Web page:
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Patient Fraud


Dr X contacted MDS to get advice in relation to breaching patient confidentiality when suspicions arose that a patient was fraudulently obtaining a Blue Badge by feigning or exacerbating a disability.

Dr X was the consultant in charge when an Emergency Nurse Practitioner (ENP) raised concerns that they had seen a patient who was due to renew their blue badge permit but who they did not consider to have a disability. Concerns were also raised that the patient was undertaking large amounts of manual labour and walking long distances which was inconsistent with their application for a Blue Badge.


MDS reviewed Dr X’s situation and advised that it was not in Dr X’s skill set or Dr X’s colleagues skill set to determine disability for the purposes of the Department of Work and Pensions. 

As such, Dr X was informed that this may not reach the threshold for breach of patient confidentiality as they had no direct contact with the patient. However, MDS felt that the alleged offence could constitute a serious crime.

MDS further advised against disclosing any of the patient notes and if such a request was received to refer it to the department manager to get advice from the Trust legal team.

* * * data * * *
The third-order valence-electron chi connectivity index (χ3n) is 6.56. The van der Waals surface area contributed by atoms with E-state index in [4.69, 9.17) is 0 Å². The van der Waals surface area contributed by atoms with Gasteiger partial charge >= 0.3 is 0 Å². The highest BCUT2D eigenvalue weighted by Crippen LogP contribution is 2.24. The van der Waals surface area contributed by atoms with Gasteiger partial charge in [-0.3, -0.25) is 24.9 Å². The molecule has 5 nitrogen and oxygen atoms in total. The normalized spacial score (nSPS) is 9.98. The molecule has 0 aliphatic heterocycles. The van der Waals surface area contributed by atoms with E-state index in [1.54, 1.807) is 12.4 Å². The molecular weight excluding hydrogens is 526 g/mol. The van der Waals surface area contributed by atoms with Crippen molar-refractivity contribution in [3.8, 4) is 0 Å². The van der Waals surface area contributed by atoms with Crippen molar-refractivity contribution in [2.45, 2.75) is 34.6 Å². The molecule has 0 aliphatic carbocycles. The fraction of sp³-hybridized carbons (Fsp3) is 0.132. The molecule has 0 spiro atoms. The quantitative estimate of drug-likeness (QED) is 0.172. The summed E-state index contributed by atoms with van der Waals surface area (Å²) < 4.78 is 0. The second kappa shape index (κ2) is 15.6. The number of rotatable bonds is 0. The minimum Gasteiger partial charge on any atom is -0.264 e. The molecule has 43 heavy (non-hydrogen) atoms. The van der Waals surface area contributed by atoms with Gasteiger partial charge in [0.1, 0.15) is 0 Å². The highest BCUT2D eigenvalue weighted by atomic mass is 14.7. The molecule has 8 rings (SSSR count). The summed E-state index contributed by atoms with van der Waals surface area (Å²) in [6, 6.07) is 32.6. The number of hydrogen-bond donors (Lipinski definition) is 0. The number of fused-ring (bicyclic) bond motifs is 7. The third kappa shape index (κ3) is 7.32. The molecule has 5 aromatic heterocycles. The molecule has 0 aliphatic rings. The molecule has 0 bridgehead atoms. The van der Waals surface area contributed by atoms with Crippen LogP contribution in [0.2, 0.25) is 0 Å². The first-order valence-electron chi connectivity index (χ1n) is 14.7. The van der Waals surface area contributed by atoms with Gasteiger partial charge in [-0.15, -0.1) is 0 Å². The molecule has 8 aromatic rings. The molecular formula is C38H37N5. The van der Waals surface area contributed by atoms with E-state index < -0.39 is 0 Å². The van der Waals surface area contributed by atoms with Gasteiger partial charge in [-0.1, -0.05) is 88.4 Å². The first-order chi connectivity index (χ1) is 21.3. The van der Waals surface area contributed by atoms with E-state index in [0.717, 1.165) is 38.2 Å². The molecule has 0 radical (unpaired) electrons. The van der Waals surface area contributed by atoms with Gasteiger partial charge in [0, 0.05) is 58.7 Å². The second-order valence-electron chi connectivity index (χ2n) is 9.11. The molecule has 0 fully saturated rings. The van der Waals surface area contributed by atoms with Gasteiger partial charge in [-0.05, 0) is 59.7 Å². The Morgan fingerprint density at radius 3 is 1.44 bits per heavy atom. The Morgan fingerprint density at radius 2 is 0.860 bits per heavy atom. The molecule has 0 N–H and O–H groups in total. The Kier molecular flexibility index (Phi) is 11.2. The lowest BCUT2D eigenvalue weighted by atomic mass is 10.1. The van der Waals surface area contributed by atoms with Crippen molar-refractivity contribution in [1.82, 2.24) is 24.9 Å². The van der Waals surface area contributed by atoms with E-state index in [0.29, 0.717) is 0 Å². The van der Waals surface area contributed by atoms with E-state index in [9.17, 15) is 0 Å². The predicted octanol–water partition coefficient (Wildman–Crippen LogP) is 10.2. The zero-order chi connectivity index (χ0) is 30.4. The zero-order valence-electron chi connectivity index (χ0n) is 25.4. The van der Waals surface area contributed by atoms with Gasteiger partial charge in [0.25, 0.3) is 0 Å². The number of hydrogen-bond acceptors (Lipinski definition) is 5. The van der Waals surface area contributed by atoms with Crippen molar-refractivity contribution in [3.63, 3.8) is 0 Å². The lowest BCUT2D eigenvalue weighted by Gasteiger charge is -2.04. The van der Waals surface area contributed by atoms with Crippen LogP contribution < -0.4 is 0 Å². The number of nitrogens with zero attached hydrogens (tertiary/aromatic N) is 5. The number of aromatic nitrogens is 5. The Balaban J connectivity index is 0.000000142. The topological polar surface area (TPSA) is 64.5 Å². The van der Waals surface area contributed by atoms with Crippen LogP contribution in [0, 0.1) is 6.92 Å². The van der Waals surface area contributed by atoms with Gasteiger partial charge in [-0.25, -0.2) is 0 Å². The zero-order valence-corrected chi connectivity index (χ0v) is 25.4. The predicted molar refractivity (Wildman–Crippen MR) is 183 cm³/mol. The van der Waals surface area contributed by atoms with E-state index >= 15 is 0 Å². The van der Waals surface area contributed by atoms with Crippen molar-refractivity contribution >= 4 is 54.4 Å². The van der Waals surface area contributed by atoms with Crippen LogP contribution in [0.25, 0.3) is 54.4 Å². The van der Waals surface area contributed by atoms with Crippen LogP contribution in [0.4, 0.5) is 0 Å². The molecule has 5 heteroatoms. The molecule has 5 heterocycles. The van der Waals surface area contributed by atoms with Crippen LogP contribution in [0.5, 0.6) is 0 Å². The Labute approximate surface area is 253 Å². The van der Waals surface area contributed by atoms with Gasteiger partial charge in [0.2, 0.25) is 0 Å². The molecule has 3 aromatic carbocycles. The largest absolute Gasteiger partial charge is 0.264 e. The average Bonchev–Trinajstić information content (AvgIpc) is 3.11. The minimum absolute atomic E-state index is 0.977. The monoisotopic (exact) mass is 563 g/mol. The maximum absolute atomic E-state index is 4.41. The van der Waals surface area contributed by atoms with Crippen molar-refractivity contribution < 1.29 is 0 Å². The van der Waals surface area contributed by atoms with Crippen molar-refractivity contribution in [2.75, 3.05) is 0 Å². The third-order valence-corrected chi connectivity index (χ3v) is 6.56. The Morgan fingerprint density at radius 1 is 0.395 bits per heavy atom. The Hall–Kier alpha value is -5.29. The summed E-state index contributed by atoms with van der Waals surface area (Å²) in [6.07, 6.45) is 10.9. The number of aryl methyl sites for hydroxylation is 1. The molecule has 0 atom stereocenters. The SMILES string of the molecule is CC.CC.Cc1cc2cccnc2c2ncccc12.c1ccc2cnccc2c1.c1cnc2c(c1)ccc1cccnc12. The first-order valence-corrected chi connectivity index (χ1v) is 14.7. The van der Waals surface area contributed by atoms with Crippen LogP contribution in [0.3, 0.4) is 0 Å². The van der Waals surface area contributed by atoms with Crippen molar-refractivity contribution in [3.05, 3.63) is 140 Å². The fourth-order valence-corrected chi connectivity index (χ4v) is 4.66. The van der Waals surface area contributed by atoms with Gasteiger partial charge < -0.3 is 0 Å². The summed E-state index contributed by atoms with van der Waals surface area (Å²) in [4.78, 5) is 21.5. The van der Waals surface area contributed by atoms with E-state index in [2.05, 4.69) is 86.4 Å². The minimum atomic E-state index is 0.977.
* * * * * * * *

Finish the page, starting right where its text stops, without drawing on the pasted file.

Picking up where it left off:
Dr X alerted the Council to the potential fraud that was suspected. MDS advised that they should follow this disclosure up by making it clear that they were passing information on and that the Clinician involved would be able to provide further information upon request.


Under the GMC Good Medical Practice breaching patient confidentiality can be justified if the benefits to an individual or society outweigh both the public and the patient’s interest in keeping the information confidential. Disclosure may be justified to protect individuals or society from risks of serious harm such as serious crime. 

If a doctor is unsure whether their potential disclosure is appropriately justified they should seek advice from their Caldicott or data guardian or medical defence organisation before making the disclosure and wait until they have received the advice before acting.

Doctors should also be conscious of where matters fall outside of their skill set and where they were not directly involved in the patient’s care and consider whether it is appropriate for them to get involved.